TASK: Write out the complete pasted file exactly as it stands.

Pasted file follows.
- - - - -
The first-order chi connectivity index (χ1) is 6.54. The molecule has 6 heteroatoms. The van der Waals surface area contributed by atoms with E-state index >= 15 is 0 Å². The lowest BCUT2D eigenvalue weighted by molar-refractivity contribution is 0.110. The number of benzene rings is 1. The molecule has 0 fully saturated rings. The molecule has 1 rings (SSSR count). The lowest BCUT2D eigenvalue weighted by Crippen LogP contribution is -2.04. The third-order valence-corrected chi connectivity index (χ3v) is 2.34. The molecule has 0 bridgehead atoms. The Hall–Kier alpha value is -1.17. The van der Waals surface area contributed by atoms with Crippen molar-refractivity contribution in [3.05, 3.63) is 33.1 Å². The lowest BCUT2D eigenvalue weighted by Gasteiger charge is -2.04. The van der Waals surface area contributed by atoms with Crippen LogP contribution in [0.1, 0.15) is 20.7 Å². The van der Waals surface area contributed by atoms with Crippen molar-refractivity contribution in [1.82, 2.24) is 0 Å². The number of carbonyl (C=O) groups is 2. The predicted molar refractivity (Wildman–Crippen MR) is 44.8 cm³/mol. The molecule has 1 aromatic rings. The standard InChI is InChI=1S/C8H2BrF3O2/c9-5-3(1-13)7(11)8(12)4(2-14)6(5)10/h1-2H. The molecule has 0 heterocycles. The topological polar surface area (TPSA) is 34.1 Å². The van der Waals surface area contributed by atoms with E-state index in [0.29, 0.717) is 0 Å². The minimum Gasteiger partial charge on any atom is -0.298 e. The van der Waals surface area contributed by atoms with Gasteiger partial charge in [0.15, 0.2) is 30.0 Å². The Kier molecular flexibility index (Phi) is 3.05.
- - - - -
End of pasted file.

The first-order chi connectivity index (χ1) is 6.54. The molecule has 6 heteroatoms. The van der Waals surface area contributed by atoms with E-state index >= 15 is 0 Å². The lowest BCUT2D eigenvalue weighted by molar-refractivity contribution is 0.110. The number of benzene rings is 1. The molecule has 0 fully saturated rings. The molecule has 1 rings (SSSR count). The lowest BCUT2D eigenvalue weighted by Crippen LogP contribution is -2.04. The third-order valence-corrected chi connectivity index (χ3v) is 2.34. The molecule has 0 bridgehead atoms. The Hall–Kier alpha value is -1.17. The van der Waals surface area contributed by atoms with Crippen molar-refractivity contribution in [3.05, 3.63) is 33.1 Å². The lowest BCUT2D eigenvalue weighted by Gasteiger charge is -2.04. The van der Waals surface area contributed by atoms with Crippen LogP contribution in [0.1, 0.15) is 20.7 Å². The van der Waals surface area contributed by atoms with Crippen molar-refractivity contribution in [1.82, 2.24) is 0 Å². The number of carbonyl (C=O) groups is 2. The predicted molar refractivity (Wildman–Crippen MR) is 44.8 cm³/mol. The molecule has 1 aromatic rings. The standard InChI is InChI=1S/C8H2BrF3O2/c9-5-3(1-13)7(11)8(12)4(2-14)6(5)10/h1-2H. The molecule has 0 heterocycles. The topological polar surface area (TPSA) is 34.1 Å². The van der Waals surface area contributed by atoms with E-state index in [0.29, 0.717) is 0 Å². The minimum Gasteiger partial charge on any atom is -0.298 e. The van der Waals surface area contributed by atoms with Gasteiger partial charge in [0.15, 0.2) is 30.0 Å². The Kier molecular flexibility index (Phi) is 3.05.